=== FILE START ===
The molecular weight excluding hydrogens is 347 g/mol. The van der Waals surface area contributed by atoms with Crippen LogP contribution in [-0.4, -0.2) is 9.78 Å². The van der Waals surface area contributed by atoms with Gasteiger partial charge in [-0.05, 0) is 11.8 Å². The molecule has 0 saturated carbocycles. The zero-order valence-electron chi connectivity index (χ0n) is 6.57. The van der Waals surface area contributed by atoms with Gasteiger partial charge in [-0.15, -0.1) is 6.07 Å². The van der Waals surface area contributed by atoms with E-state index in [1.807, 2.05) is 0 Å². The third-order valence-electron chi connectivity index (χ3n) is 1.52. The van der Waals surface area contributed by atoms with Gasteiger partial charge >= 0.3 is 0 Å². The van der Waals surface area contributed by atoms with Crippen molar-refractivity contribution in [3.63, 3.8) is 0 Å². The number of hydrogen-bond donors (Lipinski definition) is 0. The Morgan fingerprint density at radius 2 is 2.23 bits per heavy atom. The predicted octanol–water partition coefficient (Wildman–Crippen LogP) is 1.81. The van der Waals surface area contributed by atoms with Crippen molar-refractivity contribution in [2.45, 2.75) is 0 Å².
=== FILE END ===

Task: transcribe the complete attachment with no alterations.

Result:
The molecular weight excluding hydrogens is 347 g/mol. The van der Waals surface area contributed by atoms with Crippen LogP contribution in [-0.4, -0.2) is 9.78 Å². The van der Waals surface area contributed by atoms with Gasteiger partial charge in [-0.05, 0) is 11.8 Å². The molecule has 0 saturated carbocycles. The zero-order valence-electron chi connectivity index (χ0n) is 6.57. The van der Waals surface area contributed by atoms with Gasteiger partial charge in [-0.15, -0.1) is 6.07 Å². The van der Waals surface area contributed by atoms with E-state index in [1.807, 2.05) is 0 Å². The third-order valence-electron chi connectivity index (χ3n) is 1.52. The van der Waals surface area contributed by atoms with Gasteiger partial charge >= 0.3 is 0 Å². The van der Waals surface area contributed by atoms with Crippen molar-refractivity contribution in [3.63, 3.8) is 0 Å². The number of hydrogen-bond donors (Lipinski definition) is 0. The Morgan fingerprint density at radius 2 is 2.23 bits per heavy atom. The predicted octanol–water partition coefficient (Wildman–Crippen LogP) is 1.81. The van der Waals surface area contributed by atoms with Crippen molar-refractivity contribution in [2.45, 2.75) is 0 Å².